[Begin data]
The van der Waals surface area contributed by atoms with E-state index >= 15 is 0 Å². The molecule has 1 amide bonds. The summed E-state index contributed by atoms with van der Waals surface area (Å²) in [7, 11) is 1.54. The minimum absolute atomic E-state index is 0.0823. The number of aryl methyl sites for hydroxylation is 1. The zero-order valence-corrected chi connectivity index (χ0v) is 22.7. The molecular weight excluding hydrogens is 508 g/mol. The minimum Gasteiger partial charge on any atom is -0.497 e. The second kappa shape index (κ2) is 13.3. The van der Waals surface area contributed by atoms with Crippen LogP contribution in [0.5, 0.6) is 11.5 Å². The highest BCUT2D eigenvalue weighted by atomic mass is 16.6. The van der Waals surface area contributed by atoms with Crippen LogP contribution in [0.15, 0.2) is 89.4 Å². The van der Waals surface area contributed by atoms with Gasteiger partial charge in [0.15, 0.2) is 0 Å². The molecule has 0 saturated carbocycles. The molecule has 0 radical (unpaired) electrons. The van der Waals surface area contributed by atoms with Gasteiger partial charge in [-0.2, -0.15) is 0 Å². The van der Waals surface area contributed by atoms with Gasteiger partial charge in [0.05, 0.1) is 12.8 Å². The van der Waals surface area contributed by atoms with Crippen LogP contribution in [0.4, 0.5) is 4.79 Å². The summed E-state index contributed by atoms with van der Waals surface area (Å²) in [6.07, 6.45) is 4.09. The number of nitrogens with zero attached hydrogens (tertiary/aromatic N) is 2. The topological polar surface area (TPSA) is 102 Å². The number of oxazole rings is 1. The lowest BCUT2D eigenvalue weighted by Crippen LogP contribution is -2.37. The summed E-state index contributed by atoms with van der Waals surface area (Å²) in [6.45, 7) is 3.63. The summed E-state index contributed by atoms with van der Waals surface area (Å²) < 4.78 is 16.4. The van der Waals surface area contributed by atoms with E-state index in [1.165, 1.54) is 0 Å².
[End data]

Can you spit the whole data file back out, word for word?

The van der Waals surface area contributed by atoms with E-state index >= 15 is 0 Å². The molecule has 1 amide bonds. The summed E-state index contributed by atoms with van der Waals surface area (Å²) in [7, 11) is 1.54. The minimum absolute atomic E-state index is 0.0823. The number of aryl methyl sites for hydroxylation is 1. The zero-order valence-corrected chi connectivity index (χ0v) is 22.7. The molecular weight excluding hydrogens is 508 g/mol. The minimum Gasteiger partial charge on any atom is -0.497 e. The second kappa shape index (κ2) is 13.3. The van der Waals surface area contributed by atoms with Crippen LogP contribution in [0.5, 0.6) is 11.5 Å². The highest BCUT2D eigenvalue weighted by atomic mass is 16.6. The van der Waals surface area contributed by atoms with Crippen LogP contribution in [0.15, 0.2) is 89.4 Å². The van der Waals surface area contributed by atoms with Gasteiger partial charge in [0.15, 0.2) is 0 Å². The molecule has 0 saturated carbocycles. The molecule has 0 radical (unpaired) electrons. The van der Waals surface area contributed by atoms with Gasteiger partial charge in [-0.2, -0.15) is 0 Å². The van der Waals surface area contributed by atoms with Gasteiger partial charge in [0.05, 0.1) is 12.8 Å². The van der Waals surface area contributed by atoms with Crippen LogP contribution in [0.4, 0.5) is 4.79 Å². The summed E-state index contributed by atoms with van der Waals surface area (Å²) in [6.07, 6.45) is 4.09. The number of nitrogens with zero attached hydrogens (tertiary/aromatic N) is 2. The topological polar surface area (TPSA) is 102 Å². The number of oxazole rings is 1. The lowest BCUT2D eigenvalue weighted by Crippen LogP contribution is -2.37. The summed E-state index contributed by atoms with van der Waals surface area (Å²) in [6.45, 7) is 3.63. The summed E-state index contributed by atoms with van der Waals surface area (Å²) < 4.78 is 16.4. The van der Waals surface area contributed by atoms with E-state index in [1.165, 1.54) is 0 Å².